the work the Pier and on the plaza complex, carried on!
by Phil, Patrick and Steve.
weekly national news comment articles.
British youths have no idea
about their history, a startling survey has revealed. A report, undertaken by the Encyclopedia
Britannica, showed that only 26 per cent of people between the ages of 15 and 24 know what happened
on D-Day and just over half can correctly state how many wives King Henry
VIII had. Less than a third knew when St George's Day was although almost all
Scottish, Welsh and Irish candidates could name the dates of their patron
saints. The interviewees were also asked how many years Queen Victoria had
been on the throne, in what century King Richard III reigned and who had
invented television. Only 19 per cent could correctly answer the first two
and 33 per cent the third. The results have raised fears of decreasing standards in education and a
general lack of interest in British history. British Marketing executive,
Christine Hodgson said, "As a nation whose history has shaped the face of
the world, it seems incredible that the younger generation has decided to
Cannabis use in Britain has doubled
in the last three years according to an independent report. The figures, released by the Independent Drug
Monitoring Unit last week, show that cannabis consumption has risen from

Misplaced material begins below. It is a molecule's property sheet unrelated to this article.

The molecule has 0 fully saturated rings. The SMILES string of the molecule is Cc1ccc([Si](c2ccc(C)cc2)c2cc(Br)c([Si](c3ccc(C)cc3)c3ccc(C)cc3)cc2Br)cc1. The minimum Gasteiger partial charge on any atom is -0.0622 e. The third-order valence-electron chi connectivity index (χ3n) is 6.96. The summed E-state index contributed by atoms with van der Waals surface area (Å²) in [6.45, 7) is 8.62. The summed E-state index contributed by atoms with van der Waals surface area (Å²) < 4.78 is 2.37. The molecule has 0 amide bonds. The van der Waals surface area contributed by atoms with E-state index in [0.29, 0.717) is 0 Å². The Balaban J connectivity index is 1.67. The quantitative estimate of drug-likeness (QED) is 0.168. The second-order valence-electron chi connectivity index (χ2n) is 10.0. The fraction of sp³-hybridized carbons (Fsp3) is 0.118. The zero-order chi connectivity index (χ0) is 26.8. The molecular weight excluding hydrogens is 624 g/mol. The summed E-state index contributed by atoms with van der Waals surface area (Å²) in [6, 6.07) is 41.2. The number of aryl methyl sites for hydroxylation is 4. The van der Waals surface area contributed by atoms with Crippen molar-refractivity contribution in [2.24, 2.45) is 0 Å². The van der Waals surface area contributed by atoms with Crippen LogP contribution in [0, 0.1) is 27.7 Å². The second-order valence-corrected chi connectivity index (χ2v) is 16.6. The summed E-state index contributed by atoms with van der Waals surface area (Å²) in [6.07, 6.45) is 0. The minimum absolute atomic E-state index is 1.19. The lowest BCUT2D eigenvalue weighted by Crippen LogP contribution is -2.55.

three quarters of an ounce per person per month in 1998 to 1.5 ounces in
2001.Cannabis production has also surged drastically. Homegrown 'skunk' accounts
for approximately half of all cannabis consumed in 2001. Although the
research was undertaken before the home secretary David Blunkett's announcement to downgrade cannabis to a class C drug and the relaxing of the
policing of cannabis in Brixton, South London. It is believed that many
attribute the increase to this change in attitude towards the drug. Danny Kushlick, of drug reform group Transform, believes the
figures show that, with so many people using drugs, it is time society accepted it as a
normal part of society. He said, "Given that this is a very natural human
urge, isn't it time we gave up the fight to stop people doing it, and
controlled and regulated production and sale of drugs through legal outlets?"
Jon Owen Jones, the Cardiff Labour MP, who has previously stated his support
for the relaxation towards cannabis believing that, as adults, we should be
allowed to make our own decisions. Mr. Jones, who admitted to smoking
marijuana last year and is currently campaigning for the legalization
of cannabis, believes that by banning drugs people are more likely to take
them. He said, "The policies of the last 30 or 40 years haven't worked.
Prohibition merely promotes disrespect for the law." However, some people have stated that the relaxation of the laws could be a
form of encouragement for those who would not usually sample drugs. The
research also showed that Ecstacy and LSD use has declined in the last few
years. Despite the price of Ecstacy dropping to a record low, use have
fallen to 1994 levels. Cocaine, like cannabis, has seen a rise of 50 per
cent in the last three years with the percentage of the population using
cocaine on a weekly or daily basis rising from two per cent in 1998 to four
per cent in 2001.
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